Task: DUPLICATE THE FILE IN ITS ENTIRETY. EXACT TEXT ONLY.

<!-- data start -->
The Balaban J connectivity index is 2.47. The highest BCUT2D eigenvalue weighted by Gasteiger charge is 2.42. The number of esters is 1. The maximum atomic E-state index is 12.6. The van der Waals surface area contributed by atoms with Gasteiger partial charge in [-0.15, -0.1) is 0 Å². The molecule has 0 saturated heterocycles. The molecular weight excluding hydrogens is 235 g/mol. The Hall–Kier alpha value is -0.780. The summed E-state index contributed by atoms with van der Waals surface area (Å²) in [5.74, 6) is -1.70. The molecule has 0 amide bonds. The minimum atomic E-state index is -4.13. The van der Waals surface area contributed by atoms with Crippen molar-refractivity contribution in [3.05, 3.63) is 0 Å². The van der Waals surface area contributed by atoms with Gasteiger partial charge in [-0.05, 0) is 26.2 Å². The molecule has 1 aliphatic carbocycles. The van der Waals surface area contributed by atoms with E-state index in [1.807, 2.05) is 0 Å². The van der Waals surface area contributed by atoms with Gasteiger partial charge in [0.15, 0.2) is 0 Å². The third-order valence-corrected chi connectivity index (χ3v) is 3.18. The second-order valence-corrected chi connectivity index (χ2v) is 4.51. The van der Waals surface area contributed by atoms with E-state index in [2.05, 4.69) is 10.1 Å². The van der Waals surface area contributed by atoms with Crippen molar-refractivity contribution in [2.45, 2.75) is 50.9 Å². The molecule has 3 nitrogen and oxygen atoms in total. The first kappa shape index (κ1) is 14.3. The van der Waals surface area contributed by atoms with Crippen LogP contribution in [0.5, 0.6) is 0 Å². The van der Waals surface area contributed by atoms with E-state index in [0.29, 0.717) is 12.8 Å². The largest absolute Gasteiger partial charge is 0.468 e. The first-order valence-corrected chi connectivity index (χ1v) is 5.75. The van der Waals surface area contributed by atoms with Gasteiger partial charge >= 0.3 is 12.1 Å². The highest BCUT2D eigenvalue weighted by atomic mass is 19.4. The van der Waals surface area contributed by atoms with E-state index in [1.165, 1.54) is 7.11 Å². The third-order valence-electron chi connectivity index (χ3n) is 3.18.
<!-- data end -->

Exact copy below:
The Balaban J connectivity index is 2.47. The highest BCUT2D eigenvalue weighted by Gasteiger charge is 2.42. The number of esters is 1. The maximum atomic E-state index is 12.6. The van der Waals surface area contributed by atoms with Gasteiger partial charge in [-0.15, -0.1) is 0 Å². The molecule has 0 saturated heterocycles. The molecular weight excluding hydrogens is 235 g/mol. The Hall–Kier alpha value is -0.780. The summed E-state index contributed by atoms with van der Waals surface area (Å²) in [5.74, 6) is -1.70. The molecule has 0 amide bonds. The minimum atomic E-state index is -4.13. The van der Waals surface area contributed by atoms with Crippen molar-refractivity contribution in [3.05, 3.63) is 0 Å². The van der Waals surface area contributed by atoms with Gasteiger partial charge in [-0.05, 0) is 26.2 Å². The molecule has 1 aliphatic carbocycles. The van der Waals surface area contributed by atoms with E-state index in [1.807, 2.05) is 0 Å². The van der Waals surface area contributed by atoms with Gasteiger partial charge in [0.15, 0.2) is 0 Å². The third-order valence-corrected chi connectivity index (χ3v) is 3.18. The second-order valence-corrected chi connectivity index (χ2v) is 4.51. The van der Waals surface area contributed by atoms with E-state index in [2.05, 4.69) is 10.1 Å². The van der Waals surface area contributed by atoms with Crippen molar-refractivity contribution in [2.45, 2.75) is 50.9 Å². The molecule has 3 nitrogen and oxygen atoms in total. The first kappa shape index (κ1) is 14.3. The van der Waals surface area contributed by atoms with Crippen LogP contribution in [0.5, 0.6) is 0 Å². The van der Waals surface area contributed by atoms with E-state index in [0.29, 0.717) is 12.8 Å². The largest absolute Gasteiger partial charge is 0.468 e. The first-order valence-corrected chi connectivity index (χ1v) is 5.75. The van der Waals surface area contributed by atoms with Gasteiger partial charge >= 0.3 is 12.1 Å². The highest BCUT2D eigenvalue weighted by atomic mass is 19.4. The van der Waals surface area contributed by atoms with E-state index in [1.165, 1.54) is 7.11 Å². The third-order valence-electron chi connectivity index (χ3n) is 3.18.